At last the reason for the drop in pressure I had noticed for a while was now evident, in fact it is quite amazing that we had any water at all in the Reserve.

It looked like quite a job to fix it and not one I was particularly keen to tackle but thankfully Rob and Neil were prepared to help so it was decided that Ellie and I would go to the start of the pipe, open the manhole and close the stopcock. This we did and, even though we did not have the right equipment, managed (or so we thought) to close it.

Back at the nursery checked on the misting house only to find that last week’s adjustment had been a bit too much, plants were rather dry and hadn’t developed much and then when I wanted to water the succulents in the greenhouse with our hosepipe and soft spray I found that the attachment on the tap had been stolen. At this stage the enthusiasm for Van Stadens was running at an all time low.

Fast forward to Sunday… The plan had been to tackle the repair on Saturday but the weather was just too bad so Sunday morning Rob, Neil, Ellie and I gathered at the entrance gate to Gibson’s property (we will have to find a new name) and met some of the staff there who were quite helpful and friendly. They told us the water had been running for more than a month and they had reported it.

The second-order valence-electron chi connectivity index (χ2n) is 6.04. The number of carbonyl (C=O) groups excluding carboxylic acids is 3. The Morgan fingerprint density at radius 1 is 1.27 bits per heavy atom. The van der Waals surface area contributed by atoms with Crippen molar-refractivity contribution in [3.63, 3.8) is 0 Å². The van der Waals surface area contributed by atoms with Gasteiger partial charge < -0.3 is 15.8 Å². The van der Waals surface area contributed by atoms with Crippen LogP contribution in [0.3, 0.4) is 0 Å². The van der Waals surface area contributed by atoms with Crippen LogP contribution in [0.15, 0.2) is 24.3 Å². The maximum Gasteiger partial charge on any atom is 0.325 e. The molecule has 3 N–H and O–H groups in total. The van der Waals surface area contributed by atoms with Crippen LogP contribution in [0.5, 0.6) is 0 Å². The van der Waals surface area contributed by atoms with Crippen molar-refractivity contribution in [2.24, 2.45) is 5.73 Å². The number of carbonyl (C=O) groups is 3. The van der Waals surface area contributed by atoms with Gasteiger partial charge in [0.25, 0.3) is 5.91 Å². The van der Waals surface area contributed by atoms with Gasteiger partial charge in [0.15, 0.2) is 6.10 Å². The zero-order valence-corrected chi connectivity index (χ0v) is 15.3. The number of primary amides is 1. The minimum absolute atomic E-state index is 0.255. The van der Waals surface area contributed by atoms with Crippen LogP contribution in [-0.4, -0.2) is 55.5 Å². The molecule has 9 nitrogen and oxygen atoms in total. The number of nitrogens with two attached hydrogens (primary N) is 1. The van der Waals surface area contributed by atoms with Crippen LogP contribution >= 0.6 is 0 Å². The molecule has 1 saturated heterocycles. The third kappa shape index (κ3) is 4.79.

We marched to the leak and found that the water was still streaming as fast as it had been, obviously we hadn’t managed to close the stopcock properly. Nevertheless we got cracking at digging the tree out, uncovering the pipe and digging a gully for the water to run away, quite a muddy experience! Off to the manhole again, this time with the correct spanner and managed to give it a few more turns. This slowed the flow considerably but not enough to be able to close the hole. Only when we disconnected the pipe closer to the reserve to release the back pressure did the flow stop and now we felt confident enough to carry our box, concrete, mixing drum the considerable distance from the car to the leak and proceed to do the repair. Fingers crossed for Wednesday when we will switch the water back on.

The whole process took quite a while, from 9:00 to 1:30 so the late lunch in the FOVS room was most welcome. Afterwards we went for a first gear only drive through the reserve to enjoy the fabulous fynbos and chat to some visitors who were doing the same thing but much more energetic on their bicycles so our enthusiasm for Van Stadens was restored.

A rainy day